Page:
One of the ideas which floats around the anti-Trump world is the idea (or the hope) that if Trump is booted out of the White House on January 20, 2021, that he’ll be indicted, convicted and wind up in jail. The latest missive in this regard is a piece in New York Magazine which, generally speaking, has been running some pretty good reportage about Trump. But that’s not surprising given that they have been dealing with him now for more than 30 years and the magazine was never part of the pro-Trump media gang.
Be that as it may, the current story about what could happen to Trump if he becomes just another private citizen has some punch behind it but also more than one miss. What an indictment might look like has to do with Trump’s endless efforts to convince the world that he’s the richest guy around. And since in his book, wealth equals achievement, if he’s the richest guy, then he’s also an over-achiever, which is what he has been saying about himself both before and during his Presidential run.
Going on Twitter or standing in front of a campaign rally and lying about how much you’re worth isn’t a crime. It may be infantile, it may be obnoxious, it may be self-aggrandizing bullshit, but you can’t get indicted just for saying something which happens not to be true.
On the other hand, if you lie about how much money you have when you’re trying to convince a bank to give you a loan, that’s a crime. It’s called fraud. If you then try to back up your false claims by submitting a tax return based on business records that you ‘cooked’ so that you are hiding your true worth, that’s also a crime. It’s called fraud.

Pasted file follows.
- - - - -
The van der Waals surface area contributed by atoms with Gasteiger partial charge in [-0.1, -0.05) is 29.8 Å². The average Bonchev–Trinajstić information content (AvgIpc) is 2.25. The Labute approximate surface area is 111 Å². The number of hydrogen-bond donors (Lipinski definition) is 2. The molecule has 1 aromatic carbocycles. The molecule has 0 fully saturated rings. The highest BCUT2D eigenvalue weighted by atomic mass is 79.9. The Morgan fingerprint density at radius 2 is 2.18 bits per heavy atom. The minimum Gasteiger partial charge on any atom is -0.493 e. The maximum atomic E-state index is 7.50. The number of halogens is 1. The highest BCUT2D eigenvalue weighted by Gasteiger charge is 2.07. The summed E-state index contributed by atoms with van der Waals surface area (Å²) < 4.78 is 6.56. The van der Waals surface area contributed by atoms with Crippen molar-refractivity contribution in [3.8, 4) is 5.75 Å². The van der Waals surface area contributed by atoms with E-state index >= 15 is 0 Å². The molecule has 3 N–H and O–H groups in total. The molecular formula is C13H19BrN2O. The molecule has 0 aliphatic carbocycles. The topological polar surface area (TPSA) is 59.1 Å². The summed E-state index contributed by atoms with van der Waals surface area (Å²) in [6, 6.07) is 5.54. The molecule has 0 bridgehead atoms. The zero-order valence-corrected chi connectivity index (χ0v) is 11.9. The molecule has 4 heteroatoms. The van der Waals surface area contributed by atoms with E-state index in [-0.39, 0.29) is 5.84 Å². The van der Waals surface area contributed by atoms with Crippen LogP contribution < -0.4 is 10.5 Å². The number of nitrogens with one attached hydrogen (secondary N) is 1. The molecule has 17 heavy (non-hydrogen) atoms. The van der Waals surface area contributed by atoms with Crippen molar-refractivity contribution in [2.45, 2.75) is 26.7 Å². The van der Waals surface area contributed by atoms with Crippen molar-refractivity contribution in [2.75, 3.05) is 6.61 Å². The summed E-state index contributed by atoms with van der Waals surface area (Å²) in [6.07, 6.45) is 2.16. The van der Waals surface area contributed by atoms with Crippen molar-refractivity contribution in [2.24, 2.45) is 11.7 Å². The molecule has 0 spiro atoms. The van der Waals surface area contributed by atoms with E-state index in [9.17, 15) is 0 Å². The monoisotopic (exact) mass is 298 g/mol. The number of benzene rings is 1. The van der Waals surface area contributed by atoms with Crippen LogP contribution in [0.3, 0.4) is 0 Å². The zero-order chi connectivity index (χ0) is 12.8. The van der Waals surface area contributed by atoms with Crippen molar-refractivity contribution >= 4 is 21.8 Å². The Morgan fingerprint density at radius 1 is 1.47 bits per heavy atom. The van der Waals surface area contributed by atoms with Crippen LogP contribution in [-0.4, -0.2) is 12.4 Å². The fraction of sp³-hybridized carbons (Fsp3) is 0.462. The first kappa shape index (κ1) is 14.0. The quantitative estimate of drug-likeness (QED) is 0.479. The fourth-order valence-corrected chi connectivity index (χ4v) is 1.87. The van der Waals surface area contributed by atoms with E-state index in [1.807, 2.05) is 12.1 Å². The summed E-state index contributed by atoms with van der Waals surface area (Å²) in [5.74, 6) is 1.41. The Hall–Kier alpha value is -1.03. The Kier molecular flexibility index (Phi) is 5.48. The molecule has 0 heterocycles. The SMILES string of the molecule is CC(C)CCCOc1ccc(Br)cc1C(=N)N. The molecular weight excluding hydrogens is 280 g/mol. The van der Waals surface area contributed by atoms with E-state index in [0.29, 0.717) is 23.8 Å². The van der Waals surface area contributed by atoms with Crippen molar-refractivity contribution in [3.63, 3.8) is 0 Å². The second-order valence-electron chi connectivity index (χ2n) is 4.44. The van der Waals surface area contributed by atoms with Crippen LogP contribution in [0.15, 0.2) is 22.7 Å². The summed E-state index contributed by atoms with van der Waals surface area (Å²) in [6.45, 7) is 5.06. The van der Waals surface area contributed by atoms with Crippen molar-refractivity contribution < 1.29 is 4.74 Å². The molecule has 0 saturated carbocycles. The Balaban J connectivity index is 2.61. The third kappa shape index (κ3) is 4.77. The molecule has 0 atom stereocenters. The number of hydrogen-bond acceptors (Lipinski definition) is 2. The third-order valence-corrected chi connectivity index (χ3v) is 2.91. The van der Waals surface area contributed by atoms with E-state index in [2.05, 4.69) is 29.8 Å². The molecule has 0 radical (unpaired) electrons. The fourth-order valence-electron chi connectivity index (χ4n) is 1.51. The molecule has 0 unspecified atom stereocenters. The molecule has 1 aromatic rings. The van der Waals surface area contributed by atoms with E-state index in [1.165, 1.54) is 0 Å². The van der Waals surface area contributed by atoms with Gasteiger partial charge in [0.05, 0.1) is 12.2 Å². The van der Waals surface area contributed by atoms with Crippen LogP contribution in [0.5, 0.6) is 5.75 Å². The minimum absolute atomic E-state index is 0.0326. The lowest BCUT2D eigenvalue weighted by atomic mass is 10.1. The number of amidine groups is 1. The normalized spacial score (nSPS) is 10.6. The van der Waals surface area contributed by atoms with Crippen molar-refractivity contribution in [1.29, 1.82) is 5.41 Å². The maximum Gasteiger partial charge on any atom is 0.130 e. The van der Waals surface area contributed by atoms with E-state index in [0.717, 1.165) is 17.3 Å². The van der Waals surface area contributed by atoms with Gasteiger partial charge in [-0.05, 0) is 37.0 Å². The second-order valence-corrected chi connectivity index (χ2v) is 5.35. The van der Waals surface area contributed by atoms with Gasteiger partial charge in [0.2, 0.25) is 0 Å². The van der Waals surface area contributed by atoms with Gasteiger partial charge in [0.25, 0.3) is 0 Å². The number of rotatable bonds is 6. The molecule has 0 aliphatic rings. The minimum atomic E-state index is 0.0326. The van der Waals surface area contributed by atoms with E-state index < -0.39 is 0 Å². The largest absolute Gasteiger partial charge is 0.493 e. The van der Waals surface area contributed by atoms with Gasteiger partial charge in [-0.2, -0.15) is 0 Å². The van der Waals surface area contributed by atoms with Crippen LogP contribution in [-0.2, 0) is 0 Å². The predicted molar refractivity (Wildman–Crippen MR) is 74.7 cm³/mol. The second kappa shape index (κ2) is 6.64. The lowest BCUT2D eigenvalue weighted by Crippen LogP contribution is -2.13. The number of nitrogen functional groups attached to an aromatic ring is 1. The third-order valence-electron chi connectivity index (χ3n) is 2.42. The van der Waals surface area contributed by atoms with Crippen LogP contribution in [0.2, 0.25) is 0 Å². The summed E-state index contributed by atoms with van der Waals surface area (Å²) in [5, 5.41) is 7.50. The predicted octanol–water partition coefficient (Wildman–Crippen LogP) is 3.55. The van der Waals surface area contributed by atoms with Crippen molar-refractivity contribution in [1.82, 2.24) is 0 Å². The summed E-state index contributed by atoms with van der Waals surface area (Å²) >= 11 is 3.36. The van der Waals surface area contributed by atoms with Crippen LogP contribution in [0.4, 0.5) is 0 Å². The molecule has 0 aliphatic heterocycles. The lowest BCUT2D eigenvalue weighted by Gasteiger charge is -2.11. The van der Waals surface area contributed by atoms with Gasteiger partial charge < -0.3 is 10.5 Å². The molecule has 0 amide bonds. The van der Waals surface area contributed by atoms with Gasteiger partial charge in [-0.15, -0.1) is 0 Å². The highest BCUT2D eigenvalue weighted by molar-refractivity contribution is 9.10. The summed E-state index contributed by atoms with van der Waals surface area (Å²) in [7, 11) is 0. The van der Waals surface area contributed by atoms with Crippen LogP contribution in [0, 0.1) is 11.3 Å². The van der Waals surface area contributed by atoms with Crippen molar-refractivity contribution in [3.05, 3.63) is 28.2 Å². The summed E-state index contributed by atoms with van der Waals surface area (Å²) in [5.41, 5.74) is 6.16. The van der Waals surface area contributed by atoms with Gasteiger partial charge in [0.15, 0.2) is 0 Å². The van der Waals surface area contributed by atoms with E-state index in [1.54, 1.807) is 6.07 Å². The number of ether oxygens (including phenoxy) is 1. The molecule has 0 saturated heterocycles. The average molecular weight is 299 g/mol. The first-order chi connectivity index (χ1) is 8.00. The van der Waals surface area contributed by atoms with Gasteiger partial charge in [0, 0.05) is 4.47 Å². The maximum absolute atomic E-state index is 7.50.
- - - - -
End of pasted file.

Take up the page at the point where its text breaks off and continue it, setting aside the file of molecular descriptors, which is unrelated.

I don’t think Trump has been trying to keep Cy Vance, the Manhattan DA, from getting his hands on his tax returns because he’s worried about being charged with fraud. I think he wants the returns to remain closed because an honest review of the data would show that Trump isn’t worth anywhere what he says he’s worth. At which point, the image he has created to sell himself to the voters would quickly come tumbling down.
I can tell you from personal experience that Trump makes statements about his ‘billions’ of dollars which are no different from the guy who tells you that he just caught a 12-foot sea bass when the longest such creature ever seen had a length of about 9 feet. In my case, I am referring to the impossibly out-of-this world valuations that Trump puts on his golf courses, most of which were rundown courses that he bought on the cheap, spruced up, added a spiffy clubhouse and a decent restaurant and now you’re playing the Old Course at St. Andrews.
Except you’re not. Not only are you playing on a course which went broke because the previous owners couldn’t make it work, but you often might find that you are the only one playing the course. I drove over the Whitestone Bridge last year which gives you a very clear view of Trump’s Ferry Point golf course. On all 18 holes in the middle of a sunny day I counted a grand total of 4 golf carts and not a single golfer playing without a cart.
The golf industry generally values golf courses at one to two times annual revenue at best. Trump values these properties at somewhere around $600 million; given the total revenues from these courses, a more realistic figure would be somewhere around $200 million at best.
Now again, what Trump says about himself to others, even if the ‘others’ are a large, raucous campaign crowd, there’s no law under which he could be prosecuted or even charged. The truth is, I would like it even more if Trump is rejected by the voters for reasons having nothing to do with his braggadocio about his net worth.
It’s not his lying that needs to be corrected on November 4th. It’s his presence, no matter what he says.
IN MEMORIAM AND WITH GREAT SADNESS- RUTH BADER GINSBURG